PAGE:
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Domest Anim Endocrinol. 2014 Apr;47:119-26. doi: 10.1016/j.domaniend.2013.01.006. Epub 2013 Feb 15.

Evaluation of a high-yield technique for pancreatic islet isolation from deceased canine donors.

Author information

1
Department of Veterinary Clinical Sciences and Surgery, The Ohio State University, Columbus, OH 43210, USA.
2
Department of Veterinary Clinical Sciences and Surgery, The Ohio State University, Columbus, OH 43210, USA. Electronic address: adin.1@osu.edu.
3
Department of Surgery, The Ohio State University, Columbus, OH 43210, USA.

Abstract

Type 1 diabetes mellitus is one of the most frequently diagnosed endocrinopathies in dogs, and prevalence continues to increase. Pancreatic islet transplantation is a noninvasive and potentially curative treatment for type 1 diabetes mellitus. Institution of this treatment in dogs will require a readily available source of canine islets. We hypothesized that clinically acceptable islet yield and purity could be achieved by using deceased canine donors and standard centrifugation equipment. Pancreata were procured from dogs euthanized for reasons unrelated to this study. Initial anatomic studies were performed to evaluate efficacy of pancreatic perfusion. Infusion into the accessory pancreatic duct resulted in perfusion of approximately 75% of the pancreas. Additional cannulation of the distal right limb of the pancreas allowed complete perfusion. Collagenase digestion was performed with a Ricordi chamber and temperature-controlled perfusion circuit. Islets were separated from the exocrine tissue with the use of a discontinuous density gradient and a standard laboratory centrifuge. After isolation, islet yield was calculated and viability was assessed with dual fluorescent staining techniques. Islet isolation was completed in 6 dogs. Median (interquartile range) islet yield was 36,756 (28,527) islet equivalents per pancreas. A high degree of islet purity (percentage of endocrine tissue; 87.5% [10%]) and viability (87.4% [12.4%]) were achieved. The islet yield achieved with this technique would require approximately 1 pancreas per 5 kg body weight of the recipient dog. Purity and viability of the isolated islets were comparable with those achieved in human islet transplantation program. According to initial results, clinically relevant islet yield and quality can be obtained from deceased canine donors with the use of standard laboratory equipment.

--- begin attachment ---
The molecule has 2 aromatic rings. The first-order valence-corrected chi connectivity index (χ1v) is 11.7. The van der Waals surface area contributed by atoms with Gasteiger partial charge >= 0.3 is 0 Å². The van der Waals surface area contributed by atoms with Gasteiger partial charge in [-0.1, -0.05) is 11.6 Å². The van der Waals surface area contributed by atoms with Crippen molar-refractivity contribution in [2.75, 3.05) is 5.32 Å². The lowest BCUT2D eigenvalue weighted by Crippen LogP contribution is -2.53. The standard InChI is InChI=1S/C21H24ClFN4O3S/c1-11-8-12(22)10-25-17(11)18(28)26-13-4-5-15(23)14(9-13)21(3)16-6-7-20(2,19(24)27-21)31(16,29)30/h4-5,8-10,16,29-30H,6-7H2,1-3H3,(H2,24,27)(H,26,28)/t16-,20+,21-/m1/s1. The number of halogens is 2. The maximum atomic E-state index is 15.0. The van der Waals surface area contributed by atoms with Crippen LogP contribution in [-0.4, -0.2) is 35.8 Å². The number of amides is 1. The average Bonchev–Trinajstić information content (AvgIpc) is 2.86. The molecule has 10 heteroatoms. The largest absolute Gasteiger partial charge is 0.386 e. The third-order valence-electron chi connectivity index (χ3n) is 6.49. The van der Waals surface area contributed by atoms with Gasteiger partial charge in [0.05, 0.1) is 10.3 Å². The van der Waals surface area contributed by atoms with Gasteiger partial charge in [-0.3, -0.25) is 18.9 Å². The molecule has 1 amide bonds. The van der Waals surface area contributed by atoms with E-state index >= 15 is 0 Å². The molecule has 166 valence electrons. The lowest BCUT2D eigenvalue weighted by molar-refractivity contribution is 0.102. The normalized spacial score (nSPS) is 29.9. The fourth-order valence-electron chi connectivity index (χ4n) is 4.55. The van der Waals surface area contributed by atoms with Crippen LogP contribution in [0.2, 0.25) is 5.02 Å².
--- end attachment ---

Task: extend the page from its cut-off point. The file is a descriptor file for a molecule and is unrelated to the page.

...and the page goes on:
KEYWORDS:

Canine islets; Digestion; Pancreas; Ricordi chamber

PMID:
23428563
DOI:
10.1016/j.domaniend.2013.01.006
[Indexed for MEDLINE]
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